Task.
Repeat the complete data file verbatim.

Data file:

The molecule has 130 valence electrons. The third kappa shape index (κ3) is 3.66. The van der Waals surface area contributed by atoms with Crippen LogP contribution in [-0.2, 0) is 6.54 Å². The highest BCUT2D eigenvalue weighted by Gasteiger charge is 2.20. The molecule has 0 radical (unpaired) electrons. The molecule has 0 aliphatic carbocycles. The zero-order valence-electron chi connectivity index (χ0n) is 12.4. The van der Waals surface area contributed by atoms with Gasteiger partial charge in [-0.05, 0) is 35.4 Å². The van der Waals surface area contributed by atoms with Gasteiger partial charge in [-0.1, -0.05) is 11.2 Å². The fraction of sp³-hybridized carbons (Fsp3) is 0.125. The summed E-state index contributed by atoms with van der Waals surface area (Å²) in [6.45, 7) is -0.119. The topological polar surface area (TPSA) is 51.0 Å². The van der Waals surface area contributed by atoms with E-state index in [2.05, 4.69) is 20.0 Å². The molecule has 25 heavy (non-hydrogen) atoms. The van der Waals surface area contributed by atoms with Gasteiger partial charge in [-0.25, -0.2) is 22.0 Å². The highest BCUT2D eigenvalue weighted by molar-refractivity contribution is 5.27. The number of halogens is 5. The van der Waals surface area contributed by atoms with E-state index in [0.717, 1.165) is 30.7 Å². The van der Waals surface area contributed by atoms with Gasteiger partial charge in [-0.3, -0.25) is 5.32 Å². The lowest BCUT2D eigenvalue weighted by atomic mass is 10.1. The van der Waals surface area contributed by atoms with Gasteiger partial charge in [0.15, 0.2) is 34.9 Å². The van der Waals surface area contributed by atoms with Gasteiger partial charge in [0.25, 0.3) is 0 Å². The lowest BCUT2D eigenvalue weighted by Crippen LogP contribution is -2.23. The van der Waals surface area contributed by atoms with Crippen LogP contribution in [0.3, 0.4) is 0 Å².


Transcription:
The molecule has 130 valence electrons. The third kappa shape index (κ3) is 3.66. The van der Waals surface area contributed by atoms with Crippen LogP contribution in [-0.2, 0) is 6.54 Å². The highest BCUT2D eigenvalue weighted by Gasteiger charge is 2.20. The molecule has 0 radical (unpaired) electrons. The molecule has 0 aliphatic carbocycles. The zero-order valence-electron chi connectivity index (χ0n) is 12.4. The van der Waals surface area contributed by atoms with Gasteiger partial charge in [-0.05, 0) is 35.4 Å². The van der Waals surface area contributed by atoms with Gasteiger partial charge in [-0.1, -0.05) is 11.2 Å². The fraction of sp³-hybridized carbons (Fsp3) is 0.125. The summed E-state index contributed by atoms with van der Waals surface area (Å²) in [6.45, 7) is -0.119. The topological polar surface area (TPSA) is 51.0 Å². The van der Waals surface area contributed by atoms with E-state index in [2.05, 4.69) is 20.0 Å². The molecule has 25 heavy (non-hydrogen) atoms. The van der Waals surface area contributed by atoms with Gasteiger partial charge in [-0.25, -0.2) is 22.0 Å². The highest BCUT2D eigenvalue weighted by molar-refractivity contribution is 5.27. The number of halogens is 5. The van der Waals surface area contributed by atoms with E-state index in [0.717, 1.165) is 30.7 Å². The van der Waals surface area contributed by atoms with Gasteiger partial charge in [-0.3, -0.25) is 5.32 Å². The lowest BCUT2D eigenvalue weighted by atomic mass is 10.1. The van der Waals surface area contributed by atoms with Gasteiger partial charge in [0.15, 0.2) is 34.9 Å². The van der Waals surface area contributed by atoms with Gasteiger partial charge in [0.25, 0.3) is 0 Å². The lowest BCUT2D eigenvalue weighted by Crippen LogP contribution is -2.23. The van der Waals surface area contributed by atoms with Crippen LogP contribution in [0.3, 0.4) is 0 Å².